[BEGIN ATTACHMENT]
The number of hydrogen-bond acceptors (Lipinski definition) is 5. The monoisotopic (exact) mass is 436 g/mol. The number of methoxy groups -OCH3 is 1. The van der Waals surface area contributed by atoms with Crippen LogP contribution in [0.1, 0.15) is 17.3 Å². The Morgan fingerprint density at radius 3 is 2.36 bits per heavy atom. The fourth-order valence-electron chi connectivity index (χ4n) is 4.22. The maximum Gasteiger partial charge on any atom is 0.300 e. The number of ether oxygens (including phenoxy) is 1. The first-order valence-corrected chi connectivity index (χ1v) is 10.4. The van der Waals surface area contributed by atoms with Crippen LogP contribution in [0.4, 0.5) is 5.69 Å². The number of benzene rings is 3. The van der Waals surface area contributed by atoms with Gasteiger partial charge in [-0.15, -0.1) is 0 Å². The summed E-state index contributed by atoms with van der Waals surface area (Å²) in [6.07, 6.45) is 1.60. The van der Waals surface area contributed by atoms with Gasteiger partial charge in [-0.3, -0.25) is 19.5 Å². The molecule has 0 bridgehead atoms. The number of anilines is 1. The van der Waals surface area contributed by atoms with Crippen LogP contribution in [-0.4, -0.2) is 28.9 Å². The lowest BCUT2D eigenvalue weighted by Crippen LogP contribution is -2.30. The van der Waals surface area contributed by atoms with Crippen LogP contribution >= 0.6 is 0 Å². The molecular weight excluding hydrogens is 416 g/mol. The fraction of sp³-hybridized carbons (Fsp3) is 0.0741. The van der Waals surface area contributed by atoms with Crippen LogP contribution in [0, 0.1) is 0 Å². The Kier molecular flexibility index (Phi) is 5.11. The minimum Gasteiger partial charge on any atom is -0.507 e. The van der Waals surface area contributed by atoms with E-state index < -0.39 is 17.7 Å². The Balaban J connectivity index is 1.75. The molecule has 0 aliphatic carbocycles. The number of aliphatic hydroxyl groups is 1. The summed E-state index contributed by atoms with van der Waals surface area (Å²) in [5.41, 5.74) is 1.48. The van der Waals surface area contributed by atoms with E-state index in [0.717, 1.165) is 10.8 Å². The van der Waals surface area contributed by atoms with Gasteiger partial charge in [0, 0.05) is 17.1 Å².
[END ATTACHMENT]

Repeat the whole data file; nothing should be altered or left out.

The number of hydrogen-bond acceptors (Lipinski definition) is 5. The monoisotopic (exact) mass is 436 g/mol. The number of methoxy groups -OCH3 is 1. The van der Waals surface area contributed by atoms with Crippen LogP contribution in [0.1, 0.15) is 17.3 Å². The Morgan fingerprint density at radius 3 is 2.36 bits per heavy atom. The fourth-order valence-electron chi connectivity index (χ4n) is 4.22. The maximum Gasteiger partial charge on any atom is 0.300 e. The number of ether oxygens (including phenoxy) is 1. The first-order valence-corrected chi connectivity index (χ1v) is 10.4. The van der Waals surface area contributed by atoms with Crippen LogP contribution in [0.4, 0.5) is 5.69 Å². The number of benzene rings is 3. The van der Waals surface area contributed by atoms with Gasteiger partial charge in [-0.15, -0.1) is 0 Å². The summed E-state index contributed by atoms with van der Waals surface area (Å²) in [6.07, 6.45) is 1.60. The van der Waals surface area contributed by atoms with Gasteiger partial charge in [-0.3, -0.25) is 19.5 Å². The molecule has 0 bridgehead atoms. The number of anilines is 1. The van der Waals surface area contributed by atoms with Crippen LogP contribution in [-0.4, -0.2) is 28.9 Å². The lowest BCUT2D eigenvalue weighted by Crippen LogP contribution is -2.30. The van der Waals surface area contributed by atoms with Crippen LogP contribution >= 0.6 is 0 Å². The molecular weight excluding hydrogens is 416 g/mol. The fraction of sp³-hybridized carbons (Fsp3) is 0.0741. The van der Waals surface area contributed by atoms with Crippen LogP contribution in [0, 0.1) is 0 Å². The Kier molecular flexibility index (Phi) is 5.11. The minimum Gasteiger partial charge on any atom is -0.507 e. The van der Waals surface area contributed by atoms with E-state index < -0.39 is 17.7 Å². The Balaban J connectivity index is 1.75. The molecule has 0 aliphatic carbocycles. The number of aliphatic hydroxyl groups is 1. The summed E-state index contributed by atoms with van der Waals surface area (Å²) in [5.41, 5.74) is 1.48. The van der Waals surface area contributed by atoms with E-state index in [0.717, 1.165) is 10.8 Å². The van der Waals surface area contributed by atoms with Gasteiger partial charge in [0, 0.05) is 17.1 Å².